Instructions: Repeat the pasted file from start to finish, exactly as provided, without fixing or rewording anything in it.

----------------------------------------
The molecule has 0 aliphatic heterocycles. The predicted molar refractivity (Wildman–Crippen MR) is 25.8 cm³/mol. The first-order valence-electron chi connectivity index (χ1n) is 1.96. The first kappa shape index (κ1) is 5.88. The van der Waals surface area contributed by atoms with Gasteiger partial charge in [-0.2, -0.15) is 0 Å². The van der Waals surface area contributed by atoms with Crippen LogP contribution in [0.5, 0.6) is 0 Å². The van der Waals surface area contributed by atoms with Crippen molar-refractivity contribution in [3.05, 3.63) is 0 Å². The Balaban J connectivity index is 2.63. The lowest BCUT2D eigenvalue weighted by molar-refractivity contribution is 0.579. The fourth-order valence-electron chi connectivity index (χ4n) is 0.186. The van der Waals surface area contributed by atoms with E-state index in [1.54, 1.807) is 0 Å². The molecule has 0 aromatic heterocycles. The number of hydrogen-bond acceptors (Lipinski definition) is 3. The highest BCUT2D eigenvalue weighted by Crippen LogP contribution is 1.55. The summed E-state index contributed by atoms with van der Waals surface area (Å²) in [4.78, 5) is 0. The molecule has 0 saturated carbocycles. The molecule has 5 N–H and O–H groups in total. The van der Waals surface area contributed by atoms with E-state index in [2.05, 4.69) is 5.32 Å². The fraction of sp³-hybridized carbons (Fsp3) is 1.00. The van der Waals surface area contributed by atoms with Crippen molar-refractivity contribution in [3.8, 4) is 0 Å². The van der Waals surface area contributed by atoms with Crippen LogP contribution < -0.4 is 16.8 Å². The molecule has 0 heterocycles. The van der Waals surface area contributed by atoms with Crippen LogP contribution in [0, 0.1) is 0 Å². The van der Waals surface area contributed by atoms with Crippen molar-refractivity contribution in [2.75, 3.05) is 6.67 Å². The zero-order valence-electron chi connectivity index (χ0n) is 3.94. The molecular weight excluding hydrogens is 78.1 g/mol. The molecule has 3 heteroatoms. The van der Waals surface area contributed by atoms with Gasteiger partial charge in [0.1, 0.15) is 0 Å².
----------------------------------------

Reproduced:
The molecule has 0 aliphatic heterocycles. The predicted molar refractivity (Wildman–Crippen MR) is 25.8 cm³/mol. The first-order valence-electron chi connectivity index (χ1n) is 1.96. The first kappa shape index (κ1) is 5.88. The van der Waals surface area contributed by atoms with Gasteiger partial charge in [-0.2, -0.15) is 0 Å². The van der Waals surface area contributed by atoms with Crippen LogP contribution in [0.5, 0.6) is 0 Å². The van der Waals surface area contributed by atoms with Crippen molar-refractivity contribution in [3.05, 3.63) is 0 Å². The Balaban J connectivity index is 2.63. The lowest BCUT2D eigenvalue weighted by molar-refractivity contribution is 0.579. The fourth-order valence-electron chi connectivity index (χ4n) is 0.186. The van der Waals surface area contributed by atoms with E-state index in [1.54, 1.807) is 0 Å². The molecule has 0 aromatic heterocycles. The number of hydrogen-bond acceptors (Lipinski definition) is 3. The highest BCUT2D eigenvalue weighted by Crippen LogP contribution is 1.55. The summed E-state index contributed by atoms with van der Waals surface area (Å²) in [4.78, 5) is 0. The molecule has 0 saturated carbocycles. The molecule has 5 N–H and O–H groups in total. The van der Waals surface area contributed by atoms with E-state index in [2.05, 4.69) is 5.32 Å². The fraction of sp³-hybridized carbons (Fsp3) is 1.00. The van der Waals surface area contributed by atoms with Crippen molar-refractivity contribution in [3.8, 4) is 0 Å². The van der Waals surface area contributed by atoms with Crippen LogP contribution < -0.4 is 16.8 Å². The molecule has 0 heterocycles. The van der Waals surface area contributed by atoms with Crippen LogP contribution in [0, 0.1) is 0 Å². The van der Waals surface area contributed by atoms with Crippen molar-refractivity contribution in [2.75, 3.05) is 6.67 Å². The zero-order valence-electron chi connectivity index (χ0n) is 3.94. The molecular weight excluding hydrogens is 78.1 g/mol. The molecule has 3 heteroatoms. The van der Waals surface area contributed by atoms with Gasteiger partial charge in [0.1, 0.15) is 0 Å².